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iPads On American Campuses? Maybe Next Year 177

Posted by timothy
from the please-don't-overcommit dept.
Velcroman1 writes "Slashdotters have read extensively about the iPad pilot programs at colleges and universities: Australian schools are iPad crazy, we read yesterday, and thanks to the iPad's success, 2011 will be the year of the tablet. But on US college campuses almost half a year after the iPad's launch, it's a whole different story — at least so far this year. FoxNews.com reports that high-profile schools like Duke and Stanford are far more cautious about the device than has previously been reported. 'It definitely facilitates studying and recall because you don't get bogged down by all the paper,' noted first-year Stanford med student Ryan Flynn. But it's still a work in progress. 'The iPad isn't the best input device. Some people have gone back to paper and pencil.'"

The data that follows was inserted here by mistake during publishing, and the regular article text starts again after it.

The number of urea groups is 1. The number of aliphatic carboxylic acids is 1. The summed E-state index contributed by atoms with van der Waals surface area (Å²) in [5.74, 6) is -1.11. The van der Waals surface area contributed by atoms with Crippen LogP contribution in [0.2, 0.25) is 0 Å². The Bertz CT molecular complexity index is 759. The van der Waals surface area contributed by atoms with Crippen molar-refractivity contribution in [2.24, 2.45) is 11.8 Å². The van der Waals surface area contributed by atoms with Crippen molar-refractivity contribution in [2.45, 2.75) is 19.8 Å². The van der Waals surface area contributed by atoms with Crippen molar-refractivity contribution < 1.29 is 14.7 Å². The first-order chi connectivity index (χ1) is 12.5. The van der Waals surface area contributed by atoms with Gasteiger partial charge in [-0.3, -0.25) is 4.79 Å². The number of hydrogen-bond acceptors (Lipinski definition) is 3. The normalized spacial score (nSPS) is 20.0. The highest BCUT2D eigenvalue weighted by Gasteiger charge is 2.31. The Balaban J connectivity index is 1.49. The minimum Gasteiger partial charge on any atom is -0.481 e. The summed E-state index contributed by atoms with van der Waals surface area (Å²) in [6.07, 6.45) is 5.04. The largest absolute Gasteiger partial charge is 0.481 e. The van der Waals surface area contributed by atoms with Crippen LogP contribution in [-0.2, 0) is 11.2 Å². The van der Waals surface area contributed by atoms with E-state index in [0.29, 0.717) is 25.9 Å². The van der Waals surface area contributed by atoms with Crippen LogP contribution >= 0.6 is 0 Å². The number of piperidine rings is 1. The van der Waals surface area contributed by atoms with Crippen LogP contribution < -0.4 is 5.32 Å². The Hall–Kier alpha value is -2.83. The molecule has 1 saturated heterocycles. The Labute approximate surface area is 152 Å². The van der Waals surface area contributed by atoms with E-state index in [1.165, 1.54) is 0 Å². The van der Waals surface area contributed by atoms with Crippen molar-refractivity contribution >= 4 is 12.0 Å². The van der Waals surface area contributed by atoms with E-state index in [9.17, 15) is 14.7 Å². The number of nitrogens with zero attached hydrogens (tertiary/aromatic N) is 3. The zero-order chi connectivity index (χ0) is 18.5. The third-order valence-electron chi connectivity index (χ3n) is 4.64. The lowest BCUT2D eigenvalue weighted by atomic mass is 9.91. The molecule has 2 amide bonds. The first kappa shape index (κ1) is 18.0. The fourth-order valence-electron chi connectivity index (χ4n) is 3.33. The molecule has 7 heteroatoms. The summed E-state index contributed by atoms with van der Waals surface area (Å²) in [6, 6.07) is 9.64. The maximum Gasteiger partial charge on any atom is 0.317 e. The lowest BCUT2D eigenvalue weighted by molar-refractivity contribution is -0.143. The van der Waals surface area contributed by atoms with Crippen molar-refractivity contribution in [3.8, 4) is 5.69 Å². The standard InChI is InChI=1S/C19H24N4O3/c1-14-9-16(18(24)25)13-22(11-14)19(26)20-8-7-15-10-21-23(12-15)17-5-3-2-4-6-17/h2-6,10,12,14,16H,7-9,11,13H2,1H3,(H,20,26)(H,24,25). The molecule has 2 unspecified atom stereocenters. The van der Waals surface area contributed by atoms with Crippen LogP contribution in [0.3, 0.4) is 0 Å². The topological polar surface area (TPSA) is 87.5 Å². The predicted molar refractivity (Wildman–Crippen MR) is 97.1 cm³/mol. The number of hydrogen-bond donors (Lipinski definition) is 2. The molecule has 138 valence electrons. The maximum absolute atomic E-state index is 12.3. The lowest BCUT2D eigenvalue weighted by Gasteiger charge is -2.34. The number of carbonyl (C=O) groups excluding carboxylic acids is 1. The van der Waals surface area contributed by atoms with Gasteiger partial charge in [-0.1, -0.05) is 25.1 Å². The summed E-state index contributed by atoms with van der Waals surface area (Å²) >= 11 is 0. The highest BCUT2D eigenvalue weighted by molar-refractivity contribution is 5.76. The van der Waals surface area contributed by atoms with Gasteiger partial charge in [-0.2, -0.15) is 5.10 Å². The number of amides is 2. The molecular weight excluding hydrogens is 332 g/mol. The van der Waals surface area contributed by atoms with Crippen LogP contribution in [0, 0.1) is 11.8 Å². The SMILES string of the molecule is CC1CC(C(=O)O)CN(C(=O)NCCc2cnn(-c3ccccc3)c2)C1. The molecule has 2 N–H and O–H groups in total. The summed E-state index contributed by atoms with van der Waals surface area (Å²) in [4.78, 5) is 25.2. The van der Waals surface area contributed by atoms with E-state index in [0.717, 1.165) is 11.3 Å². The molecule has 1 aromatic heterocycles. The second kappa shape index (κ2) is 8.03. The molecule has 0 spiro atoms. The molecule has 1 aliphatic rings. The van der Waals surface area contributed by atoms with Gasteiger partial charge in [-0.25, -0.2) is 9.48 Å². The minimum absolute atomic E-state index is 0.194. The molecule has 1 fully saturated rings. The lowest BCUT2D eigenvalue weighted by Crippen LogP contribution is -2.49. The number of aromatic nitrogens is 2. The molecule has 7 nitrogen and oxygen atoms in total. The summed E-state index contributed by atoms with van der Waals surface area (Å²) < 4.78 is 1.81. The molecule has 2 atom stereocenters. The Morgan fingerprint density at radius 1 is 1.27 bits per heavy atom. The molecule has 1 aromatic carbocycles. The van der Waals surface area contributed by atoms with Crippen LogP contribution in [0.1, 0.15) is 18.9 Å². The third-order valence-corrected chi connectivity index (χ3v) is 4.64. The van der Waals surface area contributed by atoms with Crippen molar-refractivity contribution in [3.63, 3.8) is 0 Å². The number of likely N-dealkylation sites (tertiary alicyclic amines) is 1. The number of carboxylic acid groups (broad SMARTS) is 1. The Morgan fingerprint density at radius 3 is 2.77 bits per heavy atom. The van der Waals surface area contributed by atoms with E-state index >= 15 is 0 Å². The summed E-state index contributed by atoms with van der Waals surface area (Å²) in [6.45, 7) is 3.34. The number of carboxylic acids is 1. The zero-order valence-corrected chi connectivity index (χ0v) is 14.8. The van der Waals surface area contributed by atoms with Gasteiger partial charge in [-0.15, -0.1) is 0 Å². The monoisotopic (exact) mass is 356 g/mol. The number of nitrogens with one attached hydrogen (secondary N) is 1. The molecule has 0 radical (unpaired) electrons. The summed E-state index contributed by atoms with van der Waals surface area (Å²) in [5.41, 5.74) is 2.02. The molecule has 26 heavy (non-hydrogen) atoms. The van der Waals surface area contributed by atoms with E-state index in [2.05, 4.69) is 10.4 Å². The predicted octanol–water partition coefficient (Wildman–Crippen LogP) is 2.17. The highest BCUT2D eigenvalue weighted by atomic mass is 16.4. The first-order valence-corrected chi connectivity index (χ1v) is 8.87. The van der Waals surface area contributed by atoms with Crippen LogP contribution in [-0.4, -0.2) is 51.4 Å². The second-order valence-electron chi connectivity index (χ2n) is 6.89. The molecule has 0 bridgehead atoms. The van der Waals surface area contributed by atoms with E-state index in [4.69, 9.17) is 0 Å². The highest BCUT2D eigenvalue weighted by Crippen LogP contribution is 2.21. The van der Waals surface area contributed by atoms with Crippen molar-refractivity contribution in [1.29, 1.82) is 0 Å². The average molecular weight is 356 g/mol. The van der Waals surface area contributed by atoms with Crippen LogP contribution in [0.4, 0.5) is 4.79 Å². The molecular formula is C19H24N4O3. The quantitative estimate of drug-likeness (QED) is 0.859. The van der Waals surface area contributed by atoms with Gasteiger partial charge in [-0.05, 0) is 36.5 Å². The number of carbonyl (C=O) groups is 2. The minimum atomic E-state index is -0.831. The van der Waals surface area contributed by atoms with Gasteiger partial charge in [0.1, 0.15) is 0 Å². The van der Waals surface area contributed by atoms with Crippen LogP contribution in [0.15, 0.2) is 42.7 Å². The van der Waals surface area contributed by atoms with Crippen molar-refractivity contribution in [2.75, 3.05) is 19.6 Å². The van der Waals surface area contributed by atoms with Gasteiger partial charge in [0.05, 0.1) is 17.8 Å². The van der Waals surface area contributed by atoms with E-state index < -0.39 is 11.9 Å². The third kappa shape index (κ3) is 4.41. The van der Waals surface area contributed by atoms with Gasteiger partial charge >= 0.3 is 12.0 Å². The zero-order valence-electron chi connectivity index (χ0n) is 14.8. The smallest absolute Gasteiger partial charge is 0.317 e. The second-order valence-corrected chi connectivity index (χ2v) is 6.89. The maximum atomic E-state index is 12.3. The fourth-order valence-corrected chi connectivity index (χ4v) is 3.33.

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iPads On American Campuses? Maybe Next Year

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  • by matty619 (630957) on Thursday September 23, 2010 @02:35PM (#33678452)

    Just as a replacement for expensive heavy books at the very least. Laptops are too cumbersome, I'm sure teachers dislike staring out at just the tops of students' heads cresting from behind laptop screens. (think grade schoolers lol) I really do believe that the right tablet at the right price will be the biggest game changer for education we've seen in a long long time.

  • Re:Budget (Score:1, Interesting)